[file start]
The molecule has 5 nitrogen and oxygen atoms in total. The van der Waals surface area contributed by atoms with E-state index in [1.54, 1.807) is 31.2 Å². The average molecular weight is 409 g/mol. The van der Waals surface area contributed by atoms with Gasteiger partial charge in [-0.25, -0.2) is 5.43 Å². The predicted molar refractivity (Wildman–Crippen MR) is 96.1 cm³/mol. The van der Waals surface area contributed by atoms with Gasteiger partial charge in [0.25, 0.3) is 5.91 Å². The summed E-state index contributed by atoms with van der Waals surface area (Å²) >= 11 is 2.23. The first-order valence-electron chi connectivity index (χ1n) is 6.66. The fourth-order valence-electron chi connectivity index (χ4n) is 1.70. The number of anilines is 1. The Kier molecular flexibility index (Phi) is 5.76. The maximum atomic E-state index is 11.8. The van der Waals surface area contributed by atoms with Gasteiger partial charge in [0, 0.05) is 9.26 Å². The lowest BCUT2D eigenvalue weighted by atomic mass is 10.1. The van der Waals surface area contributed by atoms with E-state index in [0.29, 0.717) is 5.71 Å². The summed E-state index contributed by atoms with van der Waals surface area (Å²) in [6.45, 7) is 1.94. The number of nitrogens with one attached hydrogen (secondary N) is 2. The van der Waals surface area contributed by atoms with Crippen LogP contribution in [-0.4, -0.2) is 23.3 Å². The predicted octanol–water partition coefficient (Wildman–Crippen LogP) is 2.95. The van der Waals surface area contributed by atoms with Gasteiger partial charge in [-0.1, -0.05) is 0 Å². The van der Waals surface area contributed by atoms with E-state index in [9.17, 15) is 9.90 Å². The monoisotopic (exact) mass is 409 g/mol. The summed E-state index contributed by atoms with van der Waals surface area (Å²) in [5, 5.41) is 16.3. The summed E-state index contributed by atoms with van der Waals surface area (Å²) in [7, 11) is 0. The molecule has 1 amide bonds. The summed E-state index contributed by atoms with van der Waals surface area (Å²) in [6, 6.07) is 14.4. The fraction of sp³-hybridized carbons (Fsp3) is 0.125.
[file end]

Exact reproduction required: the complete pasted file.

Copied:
The molecule has 5 nitrogen and oxygen atoms in total. The van der Waals surface area contributed by atoms with E-state index in [1.54, 1.807) is 31.2 Å². The average molecular weight is 409 g/mol. The van der Waals surface area contributed by atoms with Gasteiger partial charge in [-0.25, -0.2) is 5.43 Å². The predicted molar refractivity (Wildman–Crippen MR) is 96.1 cm³/mol. The van der Waals surface area contributed by atoms with Gasteiger partial charge in [0.25, 0.3) is 5.91 Å². The summed E-state index contributed by atoms with van der Waals surface area (Å²) >= 11 is 2.23. The first-order valence-electron chi connectivity index (χ1n) is 6.66. The fourth-order valence-electron chi connectivity index (χ4n) is 1.70. The number of anilines is 1. The Kier molecular flexibility index (Phi) is 5.76. The maximum atomic E-state index is 11.8. The van der Waals surface area contributed by atoms with Gasteiger partial charge in [0, 0.05) is 9.26 Å². The lowest BCUT2D eigenvalue weighted by atomic mass is 10.1. The van der Waals surface area contributed by atoms with E-state index in [0.29, 0.717) is 5.71 Å². The summed E-state index contributed by atoms with van der Waals surface area (Å²) in [6.45, 7) is 1.94. The number of nitrogens with one attached hydrogen (secondary N) is 2. The van der Waals surface area contributed by atoms with Crippen LogP contribution in [-0.4, -0.2) is 23.3 Å². The predicted octanol–water partition coefficient (Wildman–Crippen LogP) is 2.95. The van der Waals surface area contributed by atoms with Gasteiger partial charge in [-0.1, -0.05) is 0 Å². The van der Waals surface area contributed by atoms with E-state index in [9.17, 15) is 9.90 Å². The monoisotopic (exact) mass is 409 g/mol. The summed E-state index contributed by atoms with van der Waals surface area (Å²) in [5, 5.41) is 16.3. The summed E-state index contributed by atoms with van der Waals surface area (Å²) in [7, 11) is 0. The molecule has 1 amide bonds. The summed E-state index contributed by atoms with van der Waals surface area (Å²) in [6, 6.07) is 14.4. The fraction of sp³-hybridized carbons (Fsp3) is 0.125.